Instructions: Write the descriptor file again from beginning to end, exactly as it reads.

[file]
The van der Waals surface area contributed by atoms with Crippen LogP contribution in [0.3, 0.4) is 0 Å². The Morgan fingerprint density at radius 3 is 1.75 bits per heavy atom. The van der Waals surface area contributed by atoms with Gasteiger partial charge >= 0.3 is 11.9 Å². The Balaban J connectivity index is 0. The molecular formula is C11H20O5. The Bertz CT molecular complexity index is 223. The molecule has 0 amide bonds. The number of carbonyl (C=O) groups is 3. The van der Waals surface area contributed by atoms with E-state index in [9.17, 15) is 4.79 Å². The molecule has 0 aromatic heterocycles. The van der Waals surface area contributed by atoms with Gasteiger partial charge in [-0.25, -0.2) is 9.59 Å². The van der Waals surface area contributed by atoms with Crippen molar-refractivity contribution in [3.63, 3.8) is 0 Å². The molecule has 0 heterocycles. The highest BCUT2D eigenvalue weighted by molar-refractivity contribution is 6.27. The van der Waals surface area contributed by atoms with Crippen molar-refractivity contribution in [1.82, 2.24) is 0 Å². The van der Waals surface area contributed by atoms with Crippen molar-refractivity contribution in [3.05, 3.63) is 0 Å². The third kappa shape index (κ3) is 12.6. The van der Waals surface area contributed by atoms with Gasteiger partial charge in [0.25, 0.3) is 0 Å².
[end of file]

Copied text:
The van der Waals surface area contributed by atoms with Crippen LogP contribution in [0.3, 0.4) is 0 Å². The Morgan fingerprint density at radius 3 is 1.75 bits per heavy atom. The van der Waals surface area contributed by atoms with Gasteiger partial charge >= 0.3 is 11.9 Å². The Balaban J connectivity index is 0. The molecular formula is C11H20O5. The Bertz CT molecular complexity index is 223. The molecule has 0 amide bonds. The number of carbonyl (C=O) groups is 3. The van der Waals surface area contributed by atoms with E-state index in [9.17, 15) is 4.79 Å². The molecule has 0 aromatic heterocycles. The van der Waals surface area contributed by atoms with Gasteiger partial charge in [-0.25, -0.2) is 9.59 Å². The van der Waals surface area contributed by atoms with Crippen molar-refractivity contribution in [3.63, 3.8) is 0 Å². The molecule has 0 heterocycles. The highest BCUT2D eigenvalue weighted by molar-refractivity contribution is 6.27. The van der Waals surface area contributed by atoms with Crippen molar-refractivity contribution in [1.82, 2.24) is 0 Å². The van der Waals surface area contributed by atoms with Crippen molar-refractivity contribution in [3.05, 3.63) is 0 Å². The third kappa shape index (κ3) is 12.6. The van der Waals surface area contributed by atoms with Gasteiger partial charge in [0.25, 0.3) is 0 Å².